How to Build a Green Future: Sort Through the Sounds of Discontent to Find Notes of Change

How to Build a Green Future: Sort Through the Sounds of Discontent to Find Notes of Change

It jars my entrepreneurial instincts to listen too closely to the chorus of voices diving in to comment on the woes of the economic crisis. The entrepreneur's nature is to rise above the fray, to spot opportunity where others see problems and to rail against the norm. As soon as you become another negative voice, we presume, you lose what is uniquely yours -- creativity, resilience and possibility.

But entrepreneurs should learn to engage and listen, because somewhere amidst the din lie the answers: both to questions that we find ourselves asking at this time, and those that we are currently being bombarded with – namely, what next for the environmental movement, and therefore where is the opportunity for my company, Bright Green Talent, working to help people find green jobs?


A year ago, nothing could stop the green movement from its surge into the hearts and minds of the corporate and political world. Today its impact is somewhat precarious. Many, hanging on Barack Obama's every word, believe that the environmental problems we face, particularly energy security and climate change, might help form part of the solution to our economic crisis. Yet what currently remains rhetoric for the future, no matter how promising, does little to bring confidence to those affected in the here and now. No one expected a quick-fix cure-all, no matter how clever the people or dynamic the administration.

Many others, understandably, believe that new pressures displace old and that there is little room for longer-term concerns about the environment while the problems rage around us. It's easy, they say, for the Davosians to private-jet in and head-scratch together, but what about those that have lost their livelihoods, their houses or their pensions? Why should they worry about carbon offsetting, recycling or renewable energies when they can't afford to fly or even to feed their families, or when oil and gas are cheaper than the alternatives?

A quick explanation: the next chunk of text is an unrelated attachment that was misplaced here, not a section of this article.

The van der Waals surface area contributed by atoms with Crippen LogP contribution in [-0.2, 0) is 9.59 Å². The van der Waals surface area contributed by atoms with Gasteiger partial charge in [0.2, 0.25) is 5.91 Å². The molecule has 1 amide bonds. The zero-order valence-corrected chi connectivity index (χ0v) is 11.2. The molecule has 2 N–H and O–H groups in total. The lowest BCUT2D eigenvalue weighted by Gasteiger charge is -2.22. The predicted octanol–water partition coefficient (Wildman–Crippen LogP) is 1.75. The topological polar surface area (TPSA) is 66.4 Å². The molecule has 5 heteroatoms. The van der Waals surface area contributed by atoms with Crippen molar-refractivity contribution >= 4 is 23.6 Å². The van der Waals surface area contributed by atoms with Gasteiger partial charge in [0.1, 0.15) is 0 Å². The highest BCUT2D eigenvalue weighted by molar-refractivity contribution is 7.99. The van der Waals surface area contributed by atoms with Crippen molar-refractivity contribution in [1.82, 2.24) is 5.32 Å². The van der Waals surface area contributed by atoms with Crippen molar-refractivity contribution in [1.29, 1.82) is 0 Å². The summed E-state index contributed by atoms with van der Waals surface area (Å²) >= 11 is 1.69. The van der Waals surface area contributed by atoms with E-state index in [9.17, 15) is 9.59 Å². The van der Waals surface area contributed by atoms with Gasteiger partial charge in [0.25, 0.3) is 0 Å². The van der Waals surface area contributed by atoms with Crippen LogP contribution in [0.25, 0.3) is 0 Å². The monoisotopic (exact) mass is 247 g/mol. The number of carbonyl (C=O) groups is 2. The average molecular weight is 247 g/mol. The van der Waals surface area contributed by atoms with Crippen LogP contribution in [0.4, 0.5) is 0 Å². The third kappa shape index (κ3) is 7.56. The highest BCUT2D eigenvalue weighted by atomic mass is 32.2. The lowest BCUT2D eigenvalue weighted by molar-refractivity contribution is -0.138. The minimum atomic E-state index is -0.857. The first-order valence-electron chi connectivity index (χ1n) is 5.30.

Within the environmental labor market, Bright Green Talent has seen both sides of the argument play out: Fewer companies are hiring and non-essential operations are being scaled back. Organizations are trying to do more with less. Some are letting people go, many have hiring freezes that are suspending their growth. Yet environmental professionals were often stretched to begin with, and most organizations are unwilling to backtrack on their corporate responsibility or sustainability agendas for fear that it might provoke further declines in their fortunes, given that strong environmental sentiment remains. Certainly, the concept of sustainability is not likely to be abandoned in the eyes of the consumer if all other things (especially price) remain equal. Other organizations, of all sizes in both affected and unaffected sectors, remain committed to their environmental plans and are still hiring. The bravest, albeit few, are scaling up, not down: They realize that this is a unique opportunity to secure top talent, or believe that the environmental sector will be a greater opportunity and differentiator as we roll forward.

In addition, tight times also provoke creative thinking, efficiency and alternative approaches. We've been heartened to see organizations use the economic crisis as a trigger to make environmental changes, particularly under the auspices of saving money; many realize that reducing flying, using less energy, reducing waste and improving efficiency are some of a number of activities that bring symbiotic benefit to both crises. We've seen organizations spending money on green consultants in the knowledge that they can get many times their money back through cost-saving, environmentally-friendly improvements.

From the perspective of jobseekers, interesting changes are also afoot -- from the good, bad to downright ugly. Certainly these are some of the most testing times our generation has faced, but there is still great hope in the environmental sector. We started our firm because we believe that more and more people want to find fulfilling jobs that make a difference. We believe that people are the most important element in the move towards ensuring a brighter, greener future -- and by finding or even creating jobs, we would help stimulate that move. The good news is that people want those jobs more than ever before. The number and ferocity of the voices that we hear on a daily basis reflect the demand, sentiment, excitement, as well as desperation within the job market. It seems that every ex-investment banker has long been dreaming of a worthwhile career; that a new tsunami of unemployed, or those looking to move careers, are focused on finding a dream, green job.

So stand back and listen closely to the voices that affect you … you'll hear the subtle sounds of a renaissance building, of hope and promise. It certainly won't happen overnight, but by engaging and by supporting this sentiment, it seems that the collective crises we face are conquerable. And for those that have the humility and foresight to start now and to listen and learn from the opportunities that present themselves, bright green pastures lie ahead.


Tom Savage, who has founded several green businesses, is the managing director and co-founder of Bright Green Talent. For more information about the firm, visit www.brightgreentalent.com.


Image by clix.

This article appeared in the March/April issue of Sublime Magazine. It is reprinted with permission from the author.